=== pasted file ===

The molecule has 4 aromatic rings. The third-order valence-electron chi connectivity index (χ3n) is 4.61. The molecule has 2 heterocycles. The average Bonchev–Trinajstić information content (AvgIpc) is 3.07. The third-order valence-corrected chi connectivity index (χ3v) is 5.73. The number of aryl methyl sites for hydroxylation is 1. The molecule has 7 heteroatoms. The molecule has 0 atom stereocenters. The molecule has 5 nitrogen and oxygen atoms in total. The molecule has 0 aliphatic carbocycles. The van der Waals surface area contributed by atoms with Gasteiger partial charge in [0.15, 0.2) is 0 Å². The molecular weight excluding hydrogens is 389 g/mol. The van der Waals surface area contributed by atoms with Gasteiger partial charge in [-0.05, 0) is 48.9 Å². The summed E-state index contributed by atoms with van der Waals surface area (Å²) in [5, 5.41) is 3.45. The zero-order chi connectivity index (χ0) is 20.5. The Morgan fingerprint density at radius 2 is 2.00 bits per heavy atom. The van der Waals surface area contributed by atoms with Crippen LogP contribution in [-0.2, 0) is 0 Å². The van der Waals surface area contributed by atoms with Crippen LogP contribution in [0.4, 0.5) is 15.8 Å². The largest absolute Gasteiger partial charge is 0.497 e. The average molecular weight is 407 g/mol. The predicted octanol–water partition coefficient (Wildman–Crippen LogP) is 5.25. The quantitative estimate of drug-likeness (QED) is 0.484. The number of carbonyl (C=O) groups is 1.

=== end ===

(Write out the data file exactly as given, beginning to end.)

The molecule has 4 aromatic rings. The third-order valence-electron chi connectivity index (χ3n) is 4.61. The molecule has 2 heterocycles. The average Bonchev–Trinajstić information content (AvgIpc) is 3.07. The third-order valence-corrected chi connectivity index (χ3v) is 5.73. The number of aryl methyl sites for hydroxylation is 1. The molecule has 7 heteroatoms. The molecule has 0 atom stereocenters. The molecule has 5 nitrogen and oxygen atoms in total. The molecule has 0 aliphatic carbocycles. The van der Waals surface area contributed by atoms with Gasteiger partial charge in [0.15, 0.2) is 0 Å². The molecular weight excluding hydrogens is 389 g/mol. The van der Waals surface area contributed by atoms with Gasteiger partial charge in [-0.05, 0) is 48.9 Å². The summed E-state index contributed by atoms with van der Waals surface area (Å²) in [5, 5.41) is 3.45. The zero-order chi connectivity index (χ0) is 20.5. The Morgan fingerprint density at radius 2 is 2.00 bits per heavy atom. The van der Waals surface area contributed by atoms with Crippen LogP contribution in [-0.2, 0) is 0 Å². The van der Waals surface area contributed by atoms with Crippen LogP contribution in [0.4, 0.5) is 15.8 Å². The largest absolute Gasteiger partial charge is 0.497 e. The average molecular weight is 407 g/mol. The predicted octanol–water partition coefficient (Wildman–Crippen LogP) is 5.25. The quantitative estimate of drug-likeness (QED) is 0.484. The number of carbonyl (C=O) groups is 1.